Sleeve

No fathomless entity. Just plain old poison lust. The dust up my nose. Faeces in my cuts. Fumes in my lungs. A friend juggled a blancmange. Ended up sobbing, covered in pink slime. His cigarette soaked with cheaply sweetened, deformed mucus. I stared at him and kicked a stone at a little bird, who watched us from a verge.
He asked why, I left him there; shamed, pitiful. Ruined.
They call it love. It becomes death. Resurrects itself as bitterness and collapses from old age and undernourishment,
My old lady used to warn me not to wear my heart on my sleeve. I can see her now, fists clenched, biting at the air with every consonant.
Useless whore. Now disintegrated in my memory to a creature smaller than a dung beetle.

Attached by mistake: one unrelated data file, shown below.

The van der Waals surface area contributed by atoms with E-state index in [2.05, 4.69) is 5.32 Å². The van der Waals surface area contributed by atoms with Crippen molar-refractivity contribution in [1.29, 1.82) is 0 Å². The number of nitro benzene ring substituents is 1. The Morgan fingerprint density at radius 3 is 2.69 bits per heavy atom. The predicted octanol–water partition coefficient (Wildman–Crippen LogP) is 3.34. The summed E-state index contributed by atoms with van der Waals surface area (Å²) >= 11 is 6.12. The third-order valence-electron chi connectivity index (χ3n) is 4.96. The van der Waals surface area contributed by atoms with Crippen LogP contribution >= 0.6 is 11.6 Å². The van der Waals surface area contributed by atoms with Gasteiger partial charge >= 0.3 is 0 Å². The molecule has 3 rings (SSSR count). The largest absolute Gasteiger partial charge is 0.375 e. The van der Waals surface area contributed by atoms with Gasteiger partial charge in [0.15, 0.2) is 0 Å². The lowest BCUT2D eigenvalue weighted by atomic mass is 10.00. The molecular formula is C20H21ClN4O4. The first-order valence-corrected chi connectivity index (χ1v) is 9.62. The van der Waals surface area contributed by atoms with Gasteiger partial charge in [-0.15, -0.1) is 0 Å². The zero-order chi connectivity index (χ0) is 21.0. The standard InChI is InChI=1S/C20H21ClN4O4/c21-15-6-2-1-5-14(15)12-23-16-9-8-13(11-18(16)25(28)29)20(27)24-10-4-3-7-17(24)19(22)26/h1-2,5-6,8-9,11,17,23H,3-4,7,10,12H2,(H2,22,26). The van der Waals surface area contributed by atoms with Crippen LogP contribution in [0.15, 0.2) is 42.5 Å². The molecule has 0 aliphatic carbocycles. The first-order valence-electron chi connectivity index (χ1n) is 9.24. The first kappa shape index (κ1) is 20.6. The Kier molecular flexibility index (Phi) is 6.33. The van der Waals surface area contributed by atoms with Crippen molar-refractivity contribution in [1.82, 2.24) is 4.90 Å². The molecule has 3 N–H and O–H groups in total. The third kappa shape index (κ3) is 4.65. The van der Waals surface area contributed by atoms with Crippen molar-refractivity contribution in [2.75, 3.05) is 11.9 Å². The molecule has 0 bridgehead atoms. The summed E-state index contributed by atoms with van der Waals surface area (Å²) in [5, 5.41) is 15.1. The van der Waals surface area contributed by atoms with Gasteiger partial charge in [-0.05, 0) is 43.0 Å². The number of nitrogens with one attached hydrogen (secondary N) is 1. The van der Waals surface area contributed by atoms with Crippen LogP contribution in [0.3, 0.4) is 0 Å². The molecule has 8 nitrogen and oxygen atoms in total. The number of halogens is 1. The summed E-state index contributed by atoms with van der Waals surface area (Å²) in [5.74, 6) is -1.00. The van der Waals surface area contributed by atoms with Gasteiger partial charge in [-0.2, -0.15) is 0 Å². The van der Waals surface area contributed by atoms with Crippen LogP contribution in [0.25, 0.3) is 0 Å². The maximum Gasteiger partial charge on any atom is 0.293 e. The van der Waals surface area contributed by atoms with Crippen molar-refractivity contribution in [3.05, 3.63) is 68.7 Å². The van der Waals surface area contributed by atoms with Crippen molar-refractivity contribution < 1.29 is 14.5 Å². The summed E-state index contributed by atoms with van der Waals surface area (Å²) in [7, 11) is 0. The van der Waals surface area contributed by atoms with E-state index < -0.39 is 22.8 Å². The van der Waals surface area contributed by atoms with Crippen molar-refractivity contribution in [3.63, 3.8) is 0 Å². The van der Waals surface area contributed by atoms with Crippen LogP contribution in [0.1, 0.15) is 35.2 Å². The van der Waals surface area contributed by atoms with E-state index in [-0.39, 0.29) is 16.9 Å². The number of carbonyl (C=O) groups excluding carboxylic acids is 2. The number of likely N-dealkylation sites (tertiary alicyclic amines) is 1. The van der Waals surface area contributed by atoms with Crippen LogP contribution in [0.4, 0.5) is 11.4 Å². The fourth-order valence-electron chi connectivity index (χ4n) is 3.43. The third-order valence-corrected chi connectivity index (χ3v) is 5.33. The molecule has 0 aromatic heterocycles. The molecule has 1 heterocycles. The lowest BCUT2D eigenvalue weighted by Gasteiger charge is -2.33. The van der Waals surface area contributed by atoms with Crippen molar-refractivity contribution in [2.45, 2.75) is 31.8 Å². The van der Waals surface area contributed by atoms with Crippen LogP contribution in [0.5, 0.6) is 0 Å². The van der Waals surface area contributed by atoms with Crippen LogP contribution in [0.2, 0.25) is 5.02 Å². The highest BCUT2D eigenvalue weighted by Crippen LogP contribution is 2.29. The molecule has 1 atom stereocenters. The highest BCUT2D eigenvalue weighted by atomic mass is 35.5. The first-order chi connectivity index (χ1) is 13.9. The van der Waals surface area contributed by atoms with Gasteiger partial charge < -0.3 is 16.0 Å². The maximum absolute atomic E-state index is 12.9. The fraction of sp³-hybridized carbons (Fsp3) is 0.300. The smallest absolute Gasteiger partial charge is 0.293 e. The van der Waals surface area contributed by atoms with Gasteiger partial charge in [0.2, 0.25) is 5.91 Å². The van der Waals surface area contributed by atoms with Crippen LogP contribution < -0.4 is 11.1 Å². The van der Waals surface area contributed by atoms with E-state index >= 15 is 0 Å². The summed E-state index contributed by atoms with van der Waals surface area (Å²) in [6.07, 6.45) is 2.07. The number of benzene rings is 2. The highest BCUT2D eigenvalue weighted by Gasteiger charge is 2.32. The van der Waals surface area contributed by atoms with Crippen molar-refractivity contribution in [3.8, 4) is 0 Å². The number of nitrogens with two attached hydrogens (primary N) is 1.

A simple, razor thin synaptic heave. A fart from the past issuing bile into the present.
And they call it love.
I know no one and yet I’m head over heels for you. And you know it too. Look at my eyes.
Lost.
They have drunk you in so much they’ve become skewed. Perverted. Desperate.
When you leave, as you will, they will watch you walk away. And the pilot will warn the mouth not to echo the sentiments of the heart, worn snugly, gruesomely, upon the sleeve.

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